A New Approach Preventing Amyloid Aggregation May Result in Novel Therapeutics For Alzheimer’s Disease

Abstract and Commentary

Synopsis: This strategy yields potent inhibitors of A-beta aggregation and could lead to therapeutics for Alzheimer’s disease and other forms of neurodegeneration.

Source: Gestwicki J, et al. Harnessing Chaperones to Generate Small-Molecule Inhibitors of Amyloid Aggregation. Science. 2004;306:865-871.

Aggregation of the a peptide generated by the proteolytic cleavage of the amyloid precursor protein (APP) is thought to play a key role in the pathogenesis of Alzheimer’s disease. Genetic studies have shown that mutations in APP, as well as genes involved in APP processing are implicated in disease development. It is possible that drugs which inhibit A aggregation may therefore be useful in its treatment. In the present study, Gestwicki and colleagues developed a novel approach. They envisioned a Trojan Horse strategy in which a small bifunctional molecule would gain access to the relevant biologic compartment and bind tightly to a chaperone, and thereby, gain steric bulk needed to disrupt a protein-protein interaction. To test this hypothesis Gestwicki et al synthesized small molecules that increased their steric bulk by binding to chaperones, but also had a moiety available for interaction with A. The entity which they utilized to bind A was Congo Red, and the compound which they used to bind to a chaperone was an enzyme inhibitor, FK506, which binds to the FKBP chaperone family. They developed a large number of compounds, these compounds showed a markedly increased potency in their ability to block beta-amyloid aggregation. They were effective at 50 nM, as opposed to other compounds which require a 10 nM range. They then showed that these compounds were effective in blocking toxicity to cell lines in vitro.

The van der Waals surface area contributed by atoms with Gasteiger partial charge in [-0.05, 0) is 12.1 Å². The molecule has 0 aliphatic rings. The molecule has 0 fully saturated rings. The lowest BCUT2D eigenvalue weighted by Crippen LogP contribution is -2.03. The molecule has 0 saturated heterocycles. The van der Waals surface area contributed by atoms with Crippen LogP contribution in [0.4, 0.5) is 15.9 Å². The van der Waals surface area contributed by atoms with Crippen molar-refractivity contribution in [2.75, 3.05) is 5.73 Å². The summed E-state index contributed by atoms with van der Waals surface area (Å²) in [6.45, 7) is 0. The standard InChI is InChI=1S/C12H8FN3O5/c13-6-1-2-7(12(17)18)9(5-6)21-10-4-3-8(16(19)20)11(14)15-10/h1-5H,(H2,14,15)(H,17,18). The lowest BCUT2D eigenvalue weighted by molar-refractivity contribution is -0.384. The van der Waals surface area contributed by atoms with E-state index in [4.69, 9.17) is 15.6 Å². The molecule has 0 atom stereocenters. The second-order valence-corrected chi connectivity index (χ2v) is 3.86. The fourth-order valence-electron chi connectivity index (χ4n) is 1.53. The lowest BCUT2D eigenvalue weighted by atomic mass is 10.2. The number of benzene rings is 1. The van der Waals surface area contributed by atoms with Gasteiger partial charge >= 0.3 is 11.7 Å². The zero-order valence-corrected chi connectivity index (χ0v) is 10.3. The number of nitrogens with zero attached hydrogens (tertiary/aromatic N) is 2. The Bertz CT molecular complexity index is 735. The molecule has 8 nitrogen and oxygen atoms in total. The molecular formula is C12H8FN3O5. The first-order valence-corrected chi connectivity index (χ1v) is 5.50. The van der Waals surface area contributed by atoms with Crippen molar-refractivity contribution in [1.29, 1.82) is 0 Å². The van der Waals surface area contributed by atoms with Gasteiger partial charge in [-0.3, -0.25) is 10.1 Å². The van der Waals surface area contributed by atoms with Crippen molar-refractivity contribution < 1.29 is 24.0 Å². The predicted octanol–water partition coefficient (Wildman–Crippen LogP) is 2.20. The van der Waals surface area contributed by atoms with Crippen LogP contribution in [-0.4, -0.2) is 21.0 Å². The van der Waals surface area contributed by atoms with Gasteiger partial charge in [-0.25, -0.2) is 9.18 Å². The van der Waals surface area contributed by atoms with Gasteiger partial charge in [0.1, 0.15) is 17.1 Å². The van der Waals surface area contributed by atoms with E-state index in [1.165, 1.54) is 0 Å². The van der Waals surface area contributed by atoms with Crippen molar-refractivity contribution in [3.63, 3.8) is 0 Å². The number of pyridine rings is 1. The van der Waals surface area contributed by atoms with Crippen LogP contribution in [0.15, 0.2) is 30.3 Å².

Commentary

This finding raises the possibility that it may be possible to develop new small molecule inhibitors of A aggregation. This might be a novel therapeutic approach for the treatment of Alzheimer’s disease. The one caveat is they have not yet shown that these compounds are going to be effective in animal studies. — M. Flint Beal

Dr. Beal, Professor and Chairman; Department of Neurology; Cornell University Medical College New York, NY, is Editor of Neurology Alert.